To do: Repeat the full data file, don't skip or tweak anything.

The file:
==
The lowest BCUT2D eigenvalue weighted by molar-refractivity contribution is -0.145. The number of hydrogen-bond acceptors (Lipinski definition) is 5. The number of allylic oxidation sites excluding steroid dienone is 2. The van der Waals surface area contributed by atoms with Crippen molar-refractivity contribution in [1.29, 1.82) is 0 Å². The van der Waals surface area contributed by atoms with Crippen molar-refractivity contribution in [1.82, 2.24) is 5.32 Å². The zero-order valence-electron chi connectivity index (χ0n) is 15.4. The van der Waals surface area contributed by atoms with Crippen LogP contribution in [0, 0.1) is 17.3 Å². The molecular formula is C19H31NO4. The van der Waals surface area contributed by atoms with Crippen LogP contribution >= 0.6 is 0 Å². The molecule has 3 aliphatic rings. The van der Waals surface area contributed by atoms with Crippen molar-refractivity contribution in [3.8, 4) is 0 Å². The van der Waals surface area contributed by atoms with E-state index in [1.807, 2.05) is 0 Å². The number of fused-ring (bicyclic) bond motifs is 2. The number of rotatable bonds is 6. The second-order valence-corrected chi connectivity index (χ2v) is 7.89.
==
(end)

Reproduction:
The lowest BCUT2D eigenvalue weighted by molar-refractivity contribution is -0.145. The number of hydrogen-bond acceptors (Lipinski definition) is 5. The number of allylic oxidation sites excluding steroid dienone is 2. The van der Waals surface area contributed by atoms with Crippen molar-refractivity contribution in [1.29, 1.82) is 0 Å². The van der Waals surface area contributed by atoms with Crippen molar-refractivity contribution in [1.82, 2.24) is 5.32 Å². The zero-order valence-electron chi connectivity index (χ0n) is 15.4. The van der Waals surface area contributed by atoms with Crippen LogP contribution in [0, 0.1) is 17.3 Å². The molecular formula is C19H31NO4. The van der Waals surface area contributed by atoms with Crippen LogP contribution >= 0.6 is 0 Å². The molecule has 3 aliphatic rings. The van der Waals surface area contributed by atoms with Crippen molar-refractivity contribution in [3.8, 4) is 0 Å². The van der Waals surface area contributed by atoms with E-state index in [1.807, 2.05) is 0 Å². The number of fused-ring (bicyclic) bond motifs is 2. The number of rotatable bonds is 6. The second-order valence-corrected chi connectivity index (χ2v) is 7.89.